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anonymous
 one year ago
I need help. Question is in comments
anonymous
 one year ago
I need help. Question is in comments

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anonymous
 one year ago
Best ResponseYou've already chosen the best response.0Part A: Using the graph above, create a system of inequalities that only contain points D and E in the overlapping shaded regions. Explain how the lines will be graphed and shaded on the coordinate grid above. Part B: Explain how to verify that the points D and E are solutions to the system of inequalities created in Part A. Part C: Timothy can only attend a school in his designated zone. Timothy's zone is defined by y < 3x  3. Explain how you can identify the schools that Timothy is allowed to attend.

anonymous
 one year ago
Best ResponseYou've already chosen the best response.0I have tried it, I am just awful at system of inequalities ..

anonymous
 one year ago
Best ResponseYou've already chosen the best response.0Do you do the order pair like ( 0, 4 ) & ( 1, 4 )?

nikato
 one year ago
Best ResponseYou've already chosen the best response.0no. it'll be better to sepearte the x and y

anonymous
 one year ago
Best ResponseYou've already chosen the best response.0do you know how to graph an inequality?

nikato
 one year ago
Best ResponseYou've already chosen the best response.0lets look at the x coordiate. what two numbers are D and E between?

anonymous
 one year ago
Best ResponseYou've already chosen the best response.0J i think I know how to graph inequalities, is that what i have to do here?

anonymous
 one year ago
Best ResponseYou've already chosen the best response.0only thing is youj need the inequalites equations, is all

anonymous
 one year ago
Best ResponseYou've already chosen the best response.0I'm sorry I am really bad at this .

nikato
 one year ago
Best ResponseYou've already chosen the best response.0dw:1437088210344:dw now this is where D and E are

nikato
 one year ago
Best ResponseYou've already chosen the best response.0dw:1437088327956:dw and if you look at the xcoordiate, its somewhere between these two numbers, right?

nikato
 one year ago
Best ResponseYou've already chosen the best response.0and how would you write this as an inequaulity?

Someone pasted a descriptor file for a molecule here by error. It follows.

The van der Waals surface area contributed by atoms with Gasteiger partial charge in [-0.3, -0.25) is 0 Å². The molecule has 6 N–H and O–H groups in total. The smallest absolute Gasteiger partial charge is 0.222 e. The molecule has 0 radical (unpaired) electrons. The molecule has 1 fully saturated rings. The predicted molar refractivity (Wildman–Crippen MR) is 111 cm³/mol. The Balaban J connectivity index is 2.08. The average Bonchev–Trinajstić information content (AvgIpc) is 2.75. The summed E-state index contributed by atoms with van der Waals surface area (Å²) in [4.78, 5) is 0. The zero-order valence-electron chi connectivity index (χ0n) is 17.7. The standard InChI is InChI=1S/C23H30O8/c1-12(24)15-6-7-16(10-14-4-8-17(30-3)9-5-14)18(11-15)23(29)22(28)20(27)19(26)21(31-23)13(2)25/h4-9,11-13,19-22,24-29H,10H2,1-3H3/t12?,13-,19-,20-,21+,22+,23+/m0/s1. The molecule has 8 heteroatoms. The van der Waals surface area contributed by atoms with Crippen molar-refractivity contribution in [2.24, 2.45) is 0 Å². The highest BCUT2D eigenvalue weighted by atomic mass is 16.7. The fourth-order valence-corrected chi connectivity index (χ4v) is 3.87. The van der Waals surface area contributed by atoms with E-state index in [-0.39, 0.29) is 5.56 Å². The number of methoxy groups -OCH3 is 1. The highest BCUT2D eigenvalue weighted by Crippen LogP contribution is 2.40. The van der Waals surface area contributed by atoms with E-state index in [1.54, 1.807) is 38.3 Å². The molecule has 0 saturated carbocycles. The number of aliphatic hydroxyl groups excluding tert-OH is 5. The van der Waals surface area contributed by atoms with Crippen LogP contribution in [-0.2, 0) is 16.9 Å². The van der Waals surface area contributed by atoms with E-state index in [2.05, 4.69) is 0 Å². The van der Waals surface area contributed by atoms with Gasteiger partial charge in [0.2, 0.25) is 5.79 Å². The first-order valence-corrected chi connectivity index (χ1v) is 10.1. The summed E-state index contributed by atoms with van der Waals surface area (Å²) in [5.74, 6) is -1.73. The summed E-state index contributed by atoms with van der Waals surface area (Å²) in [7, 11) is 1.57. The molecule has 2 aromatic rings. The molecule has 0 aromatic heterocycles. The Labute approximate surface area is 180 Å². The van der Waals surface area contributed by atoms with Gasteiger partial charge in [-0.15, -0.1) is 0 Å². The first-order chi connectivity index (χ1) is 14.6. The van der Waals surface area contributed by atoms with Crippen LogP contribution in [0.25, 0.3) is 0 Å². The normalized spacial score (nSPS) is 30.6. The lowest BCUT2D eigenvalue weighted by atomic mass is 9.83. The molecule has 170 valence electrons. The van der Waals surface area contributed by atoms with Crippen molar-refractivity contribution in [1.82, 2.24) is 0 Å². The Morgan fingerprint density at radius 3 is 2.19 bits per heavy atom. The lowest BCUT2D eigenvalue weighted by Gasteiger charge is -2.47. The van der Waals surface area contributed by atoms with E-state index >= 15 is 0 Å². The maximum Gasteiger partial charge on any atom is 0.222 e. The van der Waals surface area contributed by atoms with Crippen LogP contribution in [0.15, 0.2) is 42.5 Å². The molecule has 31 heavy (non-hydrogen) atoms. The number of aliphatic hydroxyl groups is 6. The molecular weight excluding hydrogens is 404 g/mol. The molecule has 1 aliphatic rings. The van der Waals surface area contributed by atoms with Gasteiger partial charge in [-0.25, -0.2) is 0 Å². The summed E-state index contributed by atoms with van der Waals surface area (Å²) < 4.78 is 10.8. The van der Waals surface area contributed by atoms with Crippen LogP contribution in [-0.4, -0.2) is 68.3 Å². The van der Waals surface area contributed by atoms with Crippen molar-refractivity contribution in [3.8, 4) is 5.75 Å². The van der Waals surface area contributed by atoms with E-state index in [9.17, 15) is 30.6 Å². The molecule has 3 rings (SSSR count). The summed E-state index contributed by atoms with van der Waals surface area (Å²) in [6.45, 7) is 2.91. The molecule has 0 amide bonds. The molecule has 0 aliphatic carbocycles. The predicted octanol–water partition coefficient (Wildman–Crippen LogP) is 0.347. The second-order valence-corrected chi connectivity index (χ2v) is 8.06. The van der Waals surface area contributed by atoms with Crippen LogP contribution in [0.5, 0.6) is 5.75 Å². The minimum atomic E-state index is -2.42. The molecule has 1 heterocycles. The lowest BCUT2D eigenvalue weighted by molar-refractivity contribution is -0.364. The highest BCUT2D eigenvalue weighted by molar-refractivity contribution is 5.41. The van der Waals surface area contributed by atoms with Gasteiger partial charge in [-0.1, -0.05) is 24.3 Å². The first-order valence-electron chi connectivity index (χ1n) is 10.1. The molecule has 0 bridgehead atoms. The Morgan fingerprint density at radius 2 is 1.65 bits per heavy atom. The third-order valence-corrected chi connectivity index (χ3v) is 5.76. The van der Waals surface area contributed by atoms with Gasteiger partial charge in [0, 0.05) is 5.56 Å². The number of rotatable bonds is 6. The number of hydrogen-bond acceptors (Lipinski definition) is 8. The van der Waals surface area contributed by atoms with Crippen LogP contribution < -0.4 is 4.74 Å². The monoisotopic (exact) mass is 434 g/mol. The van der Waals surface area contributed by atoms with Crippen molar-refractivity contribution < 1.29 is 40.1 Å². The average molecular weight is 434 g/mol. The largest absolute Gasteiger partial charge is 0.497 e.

anonymous
 one year ago
Best ResponseYou've already chosen the best response.0notice the primary colors recall that yellow and red make green notice where they go about notice those lines use those lines, or those points given, to get the equations for the inequalities

anonymous
 one year ago
Best ResponseYou've already chosen the best response.0notice that if you use those 2 lines and their shaded "true" regions they intersect on the "green zone", that comprises D and E

anonymous
 one year ago
Best ResponseYou've already chosen the best response.0so... get the equations for those lines first :)

anonymous
 one year ago
Best ResponseYou've already chosen the best response.02+4 < 2+4? I really don't know Im sorry.. Math isn't really my thing ..

anonymous
 one year ago
Best ResponseYou've already chosen the best response.0well... have you covered "slopes" yet?

anonymous
 one year ago
Best ResponseYou've already chosen the best response.0yes but its pretty recent I haven't "mastered," it..

anonymous
 one year ago
Best ResponseYou've already chosen the best response.0ok well... let's ... hmmm seee if we can get the lline equations first notice, the equations for lines AF and lines BC are what we're after one sec

Mertsj
 one year ago
Best ResponseYou've already chosen the best response.0C is the point (2,1) and B is the point (4,2) Find the slope of the line joining those two points.

anonymous
 one year ago
Best ResponseYou've already chosen the best response.0\(\bf \begin{array}{lllll} &x_1&y_1&x_2&y_2\\ % (a,b) A&({\color{red}{ 5}}\quad ,&{\color{blue}{ 5}})\quad % (c,d) F&({\color{red}{ 3}}\quad ,&{\color{blue}{ 4}})\\ B&({\color{red}{ 4}}\quad ,&{\color{blue}{ 2}})\quad % (c,d) C&({\color{red}{ 2}}\quad ,&{\color{blue}{ 1}}) \end{array} \\\quad \\ % slope = m slope = {\color{green}{ m}}= \cfrac{rise}{run} \implies \cfrac{{\color{blue}{ y_2}}{\color{blue}{ y_1}}}{{\color{red}{ x_2}}{\color{red}{ x_1}}} \\ \quad \\ % pointslope intercept y{\color{blue}{ y_1}}={\color{green}{ m}}(x{\color{red}{ x_1}})\qquad \textit{plug in the values and solve for "y"}\\ \qquad \uparrow\\ \textit{pointslope form}\) anyhow... there get the slopes of those, and then get their EQUAtions first so we can get the inequality after

anonymous
 one year ago
Best ResponseYou've already chosen the best response.0Is there any simpler way of explaining it?

anonymous
 one year ago
Best ResponseYou've already chosen the best response.0or no? because I could figure it out I would just need time ..

anonymous
 one year ago
Best ResponseYou've already chosen the best response.0hmmm doubt it, that's... kinda straightforward methinks

anonymous
 one year ago
Best ResponseYou've already chosen the best response.0ah okie Well then I better get to researching ..

anonymous
 one year ago
Best ResponseYou've already chosen the best response.0I give up :') thanks guys for trying .
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